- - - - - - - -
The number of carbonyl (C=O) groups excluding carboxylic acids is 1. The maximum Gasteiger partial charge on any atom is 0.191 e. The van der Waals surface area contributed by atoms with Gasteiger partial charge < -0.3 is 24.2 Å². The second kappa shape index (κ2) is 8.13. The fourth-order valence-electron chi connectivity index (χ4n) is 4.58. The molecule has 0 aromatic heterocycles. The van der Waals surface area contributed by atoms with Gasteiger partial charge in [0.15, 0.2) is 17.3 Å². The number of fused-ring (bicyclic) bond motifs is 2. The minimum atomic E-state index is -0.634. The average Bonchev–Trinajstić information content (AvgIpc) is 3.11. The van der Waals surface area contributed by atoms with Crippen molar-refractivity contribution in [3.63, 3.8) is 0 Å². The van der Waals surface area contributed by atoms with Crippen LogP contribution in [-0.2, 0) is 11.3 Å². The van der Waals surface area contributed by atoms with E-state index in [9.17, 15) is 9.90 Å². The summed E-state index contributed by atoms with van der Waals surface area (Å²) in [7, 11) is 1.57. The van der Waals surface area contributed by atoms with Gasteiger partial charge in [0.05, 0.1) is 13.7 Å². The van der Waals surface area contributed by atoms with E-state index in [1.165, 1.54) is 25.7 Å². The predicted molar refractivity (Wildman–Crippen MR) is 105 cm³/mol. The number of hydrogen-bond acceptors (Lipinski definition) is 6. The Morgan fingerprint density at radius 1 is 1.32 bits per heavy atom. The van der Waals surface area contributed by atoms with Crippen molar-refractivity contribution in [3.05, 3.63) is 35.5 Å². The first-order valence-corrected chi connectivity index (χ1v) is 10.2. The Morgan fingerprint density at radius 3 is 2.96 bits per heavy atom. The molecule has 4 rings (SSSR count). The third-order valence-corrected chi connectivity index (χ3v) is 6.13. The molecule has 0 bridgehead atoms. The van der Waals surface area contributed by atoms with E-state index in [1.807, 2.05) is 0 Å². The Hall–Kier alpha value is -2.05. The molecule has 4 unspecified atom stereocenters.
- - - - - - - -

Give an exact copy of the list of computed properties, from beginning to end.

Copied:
The number of carbonyl (C=O) groups excluding carboxylic acids is 1. The maximum Gasteiger partial charge on any atom is 0.191 e. The van der Waals surface area contributed by atoms with Gasteiger partial charge < -0.3 is 24.2 Å². The second kappa shape index (κ2) is 8.13. The fourth-order valence-electron chi connectivity index (χ4n) is 4.58. The molecule has 0 aromatic heterocycles. The van der Waals surface area contributed by atoms with Gasteiger partial charge in [0.15, 0.2) is 17.3 Å². The number of fused-ring (bicyclic) bond motifs is 2. The minimum atomic E-state index is -0.634. The average Bonchev–Trinajstić information content (AvgIpc) is 3.11. The van der Waals surface area contributed by atoms with Crippen molar-refractivity contribution in [3.63, 3.8) is 0 Å². The van der Waals surface area contributed by atoms with Crippen LogP contribution in [-0.2, 0) is 11.3 Å². The van der Waals surface area contributed by atoms with E-state index in [9.17, 15) is 9.90 Å². The summed E-state index contributed by atoms with van der Waals surface area (Å²) in [7, 11) is 1.57. The van der Waals surface area contributed by atoms with Gasteiger partial charge in [0.05, 0.1) is 13.7 Å². The van der Waals surface area contributed by atoms with E-state index in [1.165, 1.54) is 25.7 Å². The predicted molar refractivity (Wildman–Crippen MR) is 105 cm³/mol. The number of hydrogen-bond acceptors (Lipinski definition) is 6. The Morgan fingerprint density at radius 1 is 1.32 bits per heavy atom. The van der Waals surface area contributed by atoms with Crippen molar-refractivity contribution in [3.05, 3.63) is 35.5 Å². The first-order valence-corrected chi connectivity index (χ1v) is 10.2. The Morgan fingerprint density at radius 3 is 2.96 bits per heavy atom. The molecule has 4 rings (SSSR count). The third-order valence-corrected chi connectivity index (χ3v) is 6.13. The molecule has 0 bridgehead atoms. The van der Waals surface area contributed by atoms with E-state index in [1.807, 2.05) is 0 Å². The Hall–Kier alpha value is -2.05. The molecule has 4 unspecified atom stereocenters.